New strategies to improve crop yield include the incorporation of plant growth-promoting bacteria in agricultural practices. The non-pathogenic bacterium Pseudomonas putida KT2440 is an excellent root colonizer of crops of agronomical importance and has been shown to activate the induced systemic resistance of plants in response to certain foliar pathogens. In this work, we have analyzed additional plant growth promotion features of this strain. We show it can tolerate high NaCl concentrations and determine how salinity influences traits such as the production of indole compounds, siderophore synthesis, and phosphate solubilization. Inoculation with P. putida KT2440 significantly improved seed germination and root and stem length of soybean and corn plants under saline conditions compared to uninoculated plants, whereas the effects were minor under non-saline conditions. Also, random transposon mutagenesis was used for preliminary identification of KT2440 genes involved in bacterial tolerance to saline stress. One of the obtained mutants was analyzed in detail. The disrupted gene encodes a predicted phosphoethanolamine-lipid A transferase (EptA), an enzyme described to be involved in the modification of lipid A during lipopolysaccharide (LPS) biosynthesis. This mutant showed changes in exopolysaccharide (EPS) production, low salinity tolerance, and reduced competitive fitness in the rhizosphere.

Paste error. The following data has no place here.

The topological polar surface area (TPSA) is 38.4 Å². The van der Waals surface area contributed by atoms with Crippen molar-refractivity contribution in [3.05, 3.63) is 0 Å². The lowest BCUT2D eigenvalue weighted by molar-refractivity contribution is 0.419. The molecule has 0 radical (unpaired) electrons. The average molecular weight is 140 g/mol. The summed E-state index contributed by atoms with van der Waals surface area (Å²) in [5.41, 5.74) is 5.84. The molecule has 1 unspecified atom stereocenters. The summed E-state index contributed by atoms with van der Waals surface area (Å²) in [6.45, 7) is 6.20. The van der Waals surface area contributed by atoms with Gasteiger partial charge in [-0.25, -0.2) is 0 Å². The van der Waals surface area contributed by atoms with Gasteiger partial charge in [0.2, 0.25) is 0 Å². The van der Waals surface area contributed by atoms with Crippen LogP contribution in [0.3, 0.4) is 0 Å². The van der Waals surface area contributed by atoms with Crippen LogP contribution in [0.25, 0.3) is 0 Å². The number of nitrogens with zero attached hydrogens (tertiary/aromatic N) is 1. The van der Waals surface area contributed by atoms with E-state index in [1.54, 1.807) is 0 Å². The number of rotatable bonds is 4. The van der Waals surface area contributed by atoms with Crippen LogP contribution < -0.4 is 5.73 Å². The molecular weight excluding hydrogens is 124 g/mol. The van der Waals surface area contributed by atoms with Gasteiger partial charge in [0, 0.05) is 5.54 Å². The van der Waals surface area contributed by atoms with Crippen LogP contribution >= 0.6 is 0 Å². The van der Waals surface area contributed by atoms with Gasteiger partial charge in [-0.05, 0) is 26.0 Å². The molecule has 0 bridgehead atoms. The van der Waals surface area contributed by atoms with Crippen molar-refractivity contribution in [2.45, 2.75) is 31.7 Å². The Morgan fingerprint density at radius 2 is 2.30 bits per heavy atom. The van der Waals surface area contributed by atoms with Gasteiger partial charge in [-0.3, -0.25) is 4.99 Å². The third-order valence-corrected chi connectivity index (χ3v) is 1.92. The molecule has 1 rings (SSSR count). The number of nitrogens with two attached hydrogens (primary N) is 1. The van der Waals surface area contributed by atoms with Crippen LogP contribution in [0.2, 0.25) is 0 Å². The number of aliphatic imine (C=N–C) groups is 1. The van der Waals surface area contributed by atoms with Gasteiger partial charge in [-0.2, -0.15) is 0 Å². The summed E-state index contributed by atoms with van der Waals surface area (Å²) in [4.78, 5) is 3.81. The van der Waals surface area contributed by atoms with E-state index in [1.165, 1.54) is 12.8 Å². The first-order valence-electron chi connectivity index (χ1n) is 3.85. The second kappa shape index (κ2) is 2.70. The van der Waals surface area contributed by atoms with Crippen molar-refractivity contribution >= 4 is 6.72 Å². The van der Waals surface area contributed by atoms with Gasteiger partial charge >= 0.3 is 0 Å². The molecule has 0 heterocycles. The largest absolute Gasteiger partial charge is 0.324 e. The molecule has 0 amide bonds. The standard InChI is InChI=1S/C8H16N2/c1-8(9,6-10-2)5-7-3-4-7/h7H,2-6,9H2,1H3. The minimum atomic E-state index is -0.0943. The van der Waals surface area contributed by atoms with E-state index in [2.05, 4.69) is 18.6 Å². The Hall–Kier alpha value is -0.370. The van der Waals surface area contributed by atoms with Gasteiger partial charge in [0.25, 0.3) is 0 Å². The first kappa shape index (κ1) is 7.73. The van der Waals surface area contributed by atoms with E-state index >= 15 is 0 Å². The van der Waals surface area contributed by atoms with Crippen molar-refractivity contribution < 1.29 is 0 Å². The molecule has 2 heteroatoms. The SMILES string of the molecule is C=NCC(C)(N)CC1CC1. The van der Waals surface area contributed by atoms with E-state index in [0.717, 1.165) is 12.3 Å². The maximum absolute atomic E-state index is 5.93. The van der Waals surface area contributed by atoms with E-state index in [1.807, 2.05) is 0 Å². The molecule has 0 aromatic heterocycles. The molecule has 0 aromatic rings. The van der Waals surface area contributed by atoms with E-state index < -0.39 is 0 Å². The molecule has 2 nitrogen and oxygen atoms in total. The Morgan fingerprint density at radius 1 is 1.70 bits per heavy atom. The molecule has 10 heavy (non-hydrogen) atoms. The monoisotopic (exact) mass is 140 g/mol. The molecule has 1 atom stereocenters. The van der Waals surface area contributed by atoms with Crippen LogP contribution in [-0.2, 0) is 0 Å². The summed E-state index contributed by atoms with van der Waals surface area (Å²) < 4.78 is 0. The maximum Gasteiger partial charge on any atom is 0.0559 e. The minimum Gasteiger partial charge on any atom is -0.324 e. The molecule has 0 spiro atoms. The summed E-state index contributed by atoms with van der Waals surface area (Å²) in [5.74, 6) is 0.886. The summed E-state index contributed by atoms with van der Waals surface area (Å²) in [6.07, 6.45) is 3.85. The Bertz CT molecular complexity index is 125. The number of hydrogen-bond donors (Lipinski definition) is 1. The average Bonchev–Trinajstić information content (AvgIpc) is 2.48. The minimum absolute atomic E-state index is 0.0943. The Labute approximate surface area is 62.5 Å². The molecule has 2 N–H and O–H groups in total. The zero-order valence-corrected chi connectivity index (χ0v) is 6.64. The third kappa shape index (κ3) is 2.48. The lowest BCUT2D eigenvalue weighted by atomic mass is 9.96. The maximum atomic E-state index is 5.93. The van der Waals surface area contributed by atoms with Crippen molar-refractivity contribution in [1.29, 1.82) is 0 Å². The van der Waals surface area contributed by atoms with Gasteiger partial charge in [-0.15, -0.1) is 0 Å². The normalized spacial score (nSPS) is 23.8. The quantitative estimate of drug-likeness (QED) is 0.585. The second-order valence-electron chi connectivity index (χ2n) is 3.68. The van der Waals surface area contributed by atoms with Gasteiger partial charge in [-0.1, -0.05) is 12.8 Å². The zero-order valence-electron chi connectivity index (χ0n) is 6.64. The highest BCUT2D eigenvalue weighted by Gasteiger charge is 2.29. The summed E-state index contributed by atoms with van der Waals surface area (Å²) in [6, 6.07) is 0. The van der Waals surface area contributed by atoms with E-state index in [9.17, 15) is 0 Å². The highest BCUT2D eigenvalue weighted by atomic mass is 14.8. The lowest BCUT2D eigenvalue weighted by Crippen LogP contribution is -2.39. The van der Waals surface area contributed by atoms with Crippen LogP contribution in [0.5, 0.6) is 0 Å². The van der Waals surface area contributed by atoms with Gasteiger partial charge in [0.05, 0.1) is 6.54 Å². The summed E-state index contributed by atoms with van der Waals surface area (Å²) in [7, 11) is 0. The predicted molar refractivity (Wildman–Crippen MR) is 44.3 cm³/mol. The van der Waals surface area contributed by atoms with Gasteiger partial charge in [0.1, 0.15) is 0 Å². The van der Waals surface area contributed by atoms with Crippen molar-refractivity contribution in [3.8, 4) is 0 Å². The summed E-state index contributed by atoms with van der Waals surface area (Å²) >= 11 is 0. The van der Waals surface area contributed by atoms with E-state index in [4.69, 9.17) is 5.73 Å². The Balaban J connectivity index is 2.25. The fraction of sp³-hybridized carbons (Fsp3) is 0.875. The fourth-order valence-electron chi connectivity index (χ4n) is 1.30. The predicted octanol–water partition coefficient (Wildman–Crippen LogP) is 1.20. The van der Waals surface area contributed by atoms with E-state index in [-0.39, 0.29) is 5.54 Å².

Keywords: Exopolysaccharide; Lipopolysaccharide; Plant growth promoting rhizobacteria; Pseudomonas putida; Saline stress.